Last weekend’s National Union of Teachers conference confirmed that schooling, subject to conflicting ideological and cultural pressures, has lost any sense of common purpose. It has also lost a sense of what it is to socialise children. Indeed, if the motions debated at the NUT conference reflect wider trends in teaching, it seems socialisation has turned into a caricature of itself.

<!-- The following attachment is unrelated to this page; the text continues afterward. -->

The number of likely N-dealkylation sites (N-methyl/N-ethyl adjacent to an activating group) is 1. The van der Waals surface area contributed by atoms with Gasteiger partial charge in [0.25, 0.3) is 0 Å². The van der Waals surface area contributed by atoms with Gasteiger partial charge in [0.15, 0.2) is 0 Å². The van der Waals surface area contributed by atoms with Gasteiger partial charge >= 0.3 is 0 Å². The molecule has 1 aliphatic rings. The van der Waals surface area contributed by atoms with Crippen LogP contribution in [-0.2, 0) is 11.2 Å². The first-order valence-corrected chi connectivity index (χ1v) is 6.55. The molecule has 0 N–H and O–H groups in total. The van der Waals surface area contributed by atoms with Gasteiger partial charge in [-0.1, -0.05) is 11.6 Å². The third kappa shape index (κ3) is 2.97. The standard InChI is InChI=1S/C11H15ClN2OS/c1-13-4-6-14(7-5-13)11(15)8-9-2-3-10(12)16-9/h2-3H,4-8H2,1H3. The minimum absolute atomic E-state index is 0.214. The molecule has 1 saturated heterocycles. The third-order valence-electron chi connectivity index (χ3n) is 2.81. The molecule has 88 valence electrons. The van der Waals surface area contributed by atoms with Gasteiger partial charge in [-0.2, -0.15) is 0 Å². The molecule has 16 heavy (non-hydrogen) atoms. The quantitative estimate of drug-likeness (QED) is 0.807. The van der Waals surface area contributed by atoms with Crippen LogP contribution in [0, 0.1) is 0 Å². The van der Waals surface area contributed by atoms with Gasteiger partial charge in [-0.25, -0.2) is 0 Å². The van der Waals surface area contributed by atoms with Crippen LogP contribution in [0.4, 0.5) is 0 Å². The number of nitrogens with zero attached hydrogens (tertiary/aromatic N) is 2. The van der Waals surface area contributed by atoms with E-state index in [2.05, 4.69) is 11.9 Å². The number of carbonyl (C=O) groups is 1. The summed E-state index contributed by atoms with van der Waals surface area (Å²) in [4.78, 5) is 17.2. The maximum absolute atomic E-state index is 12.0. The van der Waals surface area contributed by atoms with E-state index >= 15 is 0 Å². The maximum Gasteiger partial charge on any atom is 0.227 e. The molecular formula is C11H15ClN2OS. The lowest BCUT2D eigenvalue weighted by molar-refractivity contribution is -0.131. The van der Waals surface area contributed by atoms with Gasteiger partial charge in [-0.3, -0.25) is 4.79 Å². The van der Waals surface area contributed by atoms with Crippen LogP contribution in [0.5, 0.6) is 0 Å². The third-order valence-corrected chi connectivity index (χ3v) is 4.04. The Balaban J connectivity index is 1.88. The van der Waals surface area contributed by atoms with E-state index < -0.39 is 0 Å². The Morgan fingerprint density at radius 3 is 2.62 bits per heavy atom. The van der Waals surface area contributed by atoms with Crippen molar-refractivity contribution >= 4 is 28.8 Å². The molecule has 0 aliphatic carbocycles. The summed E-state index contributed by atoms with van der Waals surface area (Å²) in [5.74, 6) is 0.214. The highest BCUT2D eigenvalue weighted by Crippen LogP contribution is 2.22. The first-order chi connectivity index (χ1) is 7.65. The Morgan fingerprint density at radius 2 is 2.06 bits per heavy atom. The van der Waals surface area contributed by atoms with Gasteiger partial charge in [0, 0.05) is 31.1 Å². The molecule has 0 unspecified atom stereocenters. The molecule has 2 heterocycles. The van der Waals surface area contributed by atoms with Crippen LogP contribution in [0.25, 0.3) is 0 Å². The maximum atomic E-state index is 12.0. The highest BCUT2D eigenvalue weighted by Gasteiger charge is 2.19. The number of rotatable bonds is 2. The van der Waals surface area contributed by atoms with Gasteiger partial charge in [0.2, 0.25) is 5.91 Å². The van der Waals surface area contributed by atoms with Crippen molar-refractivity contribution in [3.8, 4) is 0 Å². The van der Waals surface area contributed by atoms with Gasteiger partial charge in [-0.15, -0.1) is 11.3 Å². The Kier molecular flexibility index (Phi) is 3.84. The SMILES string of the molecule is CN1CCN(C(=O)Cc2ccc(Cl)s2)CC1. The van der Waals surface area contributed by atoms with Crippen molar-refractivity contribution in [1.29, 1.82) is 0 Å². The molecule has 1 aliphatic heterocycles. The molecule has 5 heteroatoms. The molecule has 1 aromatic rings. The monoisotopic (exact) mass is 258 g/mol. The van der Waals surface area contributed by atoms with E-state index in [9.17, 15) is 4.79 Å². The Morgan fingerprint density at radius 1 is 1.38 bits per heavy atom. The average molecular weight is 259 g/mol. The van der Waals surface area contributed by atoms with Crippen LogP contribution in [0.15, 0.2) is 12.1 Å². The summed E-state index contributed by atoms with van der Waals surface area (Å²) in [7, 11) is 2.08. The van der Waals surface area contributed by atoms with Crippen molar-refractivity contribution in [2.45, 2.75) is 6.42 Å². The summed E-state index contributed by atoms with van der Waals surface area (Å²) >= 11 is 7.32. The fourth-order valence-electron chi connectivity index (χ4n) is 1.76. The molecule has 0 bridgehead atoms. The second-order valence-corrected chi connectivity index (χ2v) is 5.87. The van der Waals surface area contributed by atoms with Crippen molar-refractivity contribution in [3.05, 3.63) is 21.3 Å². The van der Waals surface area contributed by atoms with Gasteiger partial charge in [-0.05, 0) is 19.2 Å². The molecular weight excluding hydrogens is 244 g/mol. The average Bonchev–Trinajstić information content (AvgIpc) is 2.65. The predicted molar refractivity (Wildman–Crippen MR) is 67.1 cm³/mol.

Take two of the motions debated and passed at the NUT conference. The first asserted that government should be ‘forced’ to portray gay relationships in a positive light. It called on teachers to put pressure on the government ‘to make it compulsory that all schools’ sex-education policies include a positive portrayal of same-sex relationships’. The second motion asserted that teachers should be able to avoid class discussions of Islamic extremism. The justification for this, as NUT general secretary Christine Blower put it, is that ‘some of our members are frightened to discuss things in class because they are worried that if there’s any discussion that they will have to report this to the police’.